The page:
|'You women have heard
of jalopies, you've heard the noise they make', so began the song that
was to break the mould and create a piece of musical
originally recorded by the black group Jackie Brenston
and his Deltacats. The year was 1951 and this was the
first time a white country singer had covered a hard
rhythm and blues tune. Danny Cedrone supplemented Billy
Williamson's guitar playing on this release and Haley
delivered the song in a low, forceful vocal complemented
by Al Rex's heavy slap bass.
In 1952 the band cut 'Rock The Joint'
with sales topping 75,000. In early 1953 Bill began
further developing his formula for what was ultimately to
become rock and roll. He added drums to the line up,
initially hiring young drummer Charlie Higler. He was
replaced in the Summer of 1953 by Dick Richards. The
transformation from Western swing band was almost
complete. Only one last ingredient remained to be added
in the form of sax player Joey D'ambrosio. Whilst 'Rock The Joint' had been a modest hit, their next release
was to give them their first taste of stardom. 'Crazy, Man, Crazy', written by Haley and Marshall Lytle
sitting at Bill's kitchen table. The lyric was
purportedly based on a phrase Bill picked up while
performing on one of his numerous high school shows.
On a personal level the pressures
of touring began to take their toll on his marriage
ultimately leading to his divorce from Dorothy. He was
shortly afterwards to marry a pretty young blonde girl,
Barbara Joan Cupchack (Cuppy).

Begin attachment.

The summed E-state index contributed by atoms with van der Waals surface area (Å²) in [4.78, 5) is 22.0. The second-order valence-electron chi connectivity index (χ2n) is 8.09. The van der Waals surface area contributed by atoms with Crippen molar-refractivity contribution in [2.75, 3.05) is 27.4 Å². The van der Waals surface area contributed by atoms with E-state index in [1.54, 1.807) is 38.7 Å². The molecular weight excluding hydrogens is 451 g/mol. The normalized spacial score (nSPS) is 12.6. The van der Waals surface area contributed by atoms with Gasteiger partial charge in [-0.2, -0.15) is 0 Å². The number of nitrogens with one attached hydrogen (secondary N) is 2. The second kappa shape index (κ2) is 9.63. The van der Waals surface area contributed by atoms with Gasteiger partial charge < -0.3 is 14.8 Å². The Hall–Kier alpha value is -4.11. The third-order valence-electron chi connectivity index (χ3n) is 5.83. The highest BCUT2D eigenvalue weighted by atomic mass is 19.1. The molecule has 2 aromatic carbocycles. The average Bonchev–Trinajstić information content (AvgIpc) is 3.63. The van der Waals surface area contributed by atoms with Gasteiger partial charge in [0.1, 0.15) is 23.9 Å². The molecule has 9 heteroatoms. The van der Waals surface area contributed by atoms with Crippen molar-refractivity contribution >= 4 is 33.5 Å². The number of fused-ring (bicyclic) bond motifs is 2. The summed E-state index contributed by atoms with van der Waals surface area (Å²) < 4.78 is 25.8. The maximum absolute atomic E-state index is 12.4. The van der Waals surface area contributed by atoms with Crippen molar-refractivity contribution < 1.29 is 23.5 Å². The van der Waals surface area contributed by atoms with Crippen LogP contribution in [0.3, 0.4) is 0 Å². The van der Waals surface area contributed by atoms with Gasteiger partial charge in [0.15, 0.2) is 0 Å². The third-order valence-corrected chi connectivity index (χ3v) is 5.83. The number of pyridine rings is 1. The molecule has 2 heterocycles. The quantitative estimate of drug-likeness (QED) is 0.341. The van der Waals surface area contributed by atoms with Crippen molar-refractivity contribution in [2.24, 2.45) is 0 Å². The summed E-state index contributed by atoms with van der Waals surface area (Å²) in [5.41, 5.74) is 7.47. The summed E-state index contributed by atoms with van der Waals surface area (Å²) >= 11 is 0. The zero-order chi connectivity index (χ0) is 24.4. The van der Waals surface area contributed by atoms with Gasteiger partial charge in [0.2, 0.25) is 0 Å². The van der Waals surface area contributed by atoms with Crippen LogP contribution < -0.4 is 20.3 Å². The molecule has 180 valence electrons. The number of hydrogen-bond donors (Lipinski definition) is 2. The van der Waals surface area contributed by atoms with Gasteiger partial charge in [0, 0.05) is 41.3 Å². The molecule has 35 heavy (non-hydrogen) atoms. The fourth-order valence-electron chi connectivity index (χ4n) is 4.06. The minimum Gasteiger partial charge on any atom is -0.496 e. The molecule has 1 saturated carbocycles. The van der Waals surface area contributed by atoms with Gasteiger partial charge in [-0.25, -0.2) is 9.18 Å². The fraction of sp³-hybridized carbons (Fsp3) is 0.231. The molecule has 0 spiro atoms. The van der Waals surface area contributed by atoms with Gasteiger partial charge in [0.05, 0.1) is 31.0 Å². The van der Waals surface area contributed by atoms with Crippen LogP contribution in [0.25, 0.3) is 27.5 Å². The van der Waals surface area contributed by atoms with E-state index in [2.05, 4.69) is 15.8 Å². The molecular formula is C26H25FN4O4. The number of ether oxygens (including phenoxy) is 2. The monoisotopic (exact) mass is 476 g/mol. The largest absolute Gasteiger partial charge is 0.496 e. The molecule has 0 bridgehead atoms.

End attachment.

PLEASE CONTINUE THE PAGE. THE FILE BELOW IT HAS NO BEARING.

'Crazy, Man, Crazy' shot into the U.S. Top 20 and gained Haley
national success. Newspapers ran stories which gave the
impression that Bill's story was one of overnight
success, conveniently forgetting it was the culmination
of many years hard work.
gonna Rock . . .
1954, Pythian Temple
Studio, West 80th Street, New York City. The song that
introduced rock & roll to the unsuspecting public was
recorded in a converted ballroom, the high vaulted
ceilings adding to the dynamics of the recording.
Comets - Danny Cedrone,
Billy Williamson, Johnny Grande, Joey D'Ambrosio (tenor
sax), Marshall Lytle (bass) and Billy Gussack (drums)*,
stood on a stage, some four feet above Haley. He
stood, facing the stage, on the beautiful wooden dance
floor, close to the microphone, about eight feet from his
*at the insistance
of Gabler the Comets regular drummer, Dick Richards was
replaced by Gussack at the session
Milt Gabler, sat in the control room, urging the
engineers to crank up the levels, as the meters bounced
up into the red.
Gabler was an experienced producer,
having previously recorded The Inkspots, Louis Jordan and
Ella Fitzgerald. He was to remain in control of Bill's
recording dates for the next 5 years.
The second song recorded at that
historic session was an unusual novelty tune, 'Thirteen
Women'. The premise of the story being an explosion
of an 'H' Bomb, leaving only one man and thirteen women
And that was it. Just two titles.
Decca presumably testing the market for this new style of
music before committing themselves any further.
They were not to be
disappointed. With initial sales topping 75,000 the band
were signed to the label and the next session planned for
June 7th. Although 'Clock' was a modest hit, it wasn't